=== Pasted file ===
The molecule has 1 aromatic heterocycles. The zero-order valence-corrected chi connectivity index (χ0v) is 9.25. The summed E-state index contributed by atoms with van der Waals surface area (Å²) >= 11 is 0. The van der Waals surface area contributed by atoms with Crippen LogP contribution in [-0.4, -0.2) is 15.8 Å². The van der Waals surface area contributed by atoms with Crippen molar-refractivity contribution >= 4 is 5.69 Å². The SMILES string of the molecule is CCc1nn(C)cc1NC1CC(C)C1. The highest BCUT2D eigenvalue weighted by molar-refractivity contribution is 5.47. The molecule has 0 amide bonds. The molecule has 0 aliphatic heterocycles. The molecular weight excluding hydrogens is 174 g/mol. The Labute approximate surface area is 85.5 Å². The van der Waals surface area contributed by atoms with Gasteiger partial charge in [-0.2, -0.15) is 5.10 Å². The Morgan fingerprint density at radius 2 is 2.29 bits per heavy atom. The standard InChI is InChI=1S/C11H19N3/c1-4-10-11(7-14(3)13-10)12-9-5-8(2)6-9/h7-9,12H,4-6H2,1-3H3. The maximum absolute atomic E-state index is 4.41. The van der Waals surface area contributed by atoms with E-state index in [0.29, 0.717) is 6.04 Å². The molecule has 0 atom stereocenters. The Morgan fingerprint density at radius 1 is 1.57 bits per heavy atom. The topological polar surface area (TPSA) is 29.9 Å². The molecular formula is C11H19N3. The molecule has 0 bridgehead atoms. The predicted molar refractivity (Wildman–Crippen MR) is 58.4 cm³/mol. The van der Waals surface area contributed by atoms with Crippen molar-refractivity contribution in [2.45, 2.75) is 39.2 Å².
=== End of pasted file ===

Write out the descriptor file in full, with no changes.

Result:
The molecule has 1 aromatic heterocycles. The zero-order valence-corrected chi connectivity index (χ0v) is 9.25. The summed E-state index contributed by atoms with van der Waals surface area (Å²) >= 11 is 0. The van der Waals surface area contributed by atoms with Crippen LogP contribution in [-0.4, -0.2) is 15.8 Å². The van der Waals surface area contributed by atoms with Crippen molar-refractivity contribution >= 4 is 5.69 Å². The SMILES string of the molecule is CCc1nn(C)cc1NC1CC(C)C1. The highest BCUT2D eigenvalue weighted by molar-refractivity contribution is 5.47. The molecule has 0 amide bonds. The molecule has 0 aliphatic heterocycles. The molecular weight excluding hydrogens is 174 g/mol. The Labute approximate surface area is 85.5 Å². The van der Waals surface area contributed by atoms with Gasteiger partial charge in [-0.2, -0.15) is 5.10 Å². The Morgan fingerprint density at radius 2 is 2.29 bits per heavy atom. The standard InChI is InChI=1S/C11H19N3/c1-4-10-11(7-14(3)13-10)12-9-5-8(2)6-9/h7-9,12H,4-6H2,1-3H3. The maximum absolute atomic E-state index is 4.41. The van der Waals surface area contributed by atoms with E-state index in [0.29, 0.717) is 6.04 Å². The molecule has 0 atom stereocenters. The Morgan fingerprint density at radius 1 is 1.57 bits per heavy atom. The topological polar surface area (TPSA) is 29.9 Å². The molecular formula is C11H19N3. The molecule has 0 bridgehead atoms. The predicted molar refractivity (Wildman–Crippen MR) is 58.4 cm³/mol. The van der Waals surface area contributed by atoms with Crippen molar-refractivity contribution in [2.45, 2.75) is 39.2 Å².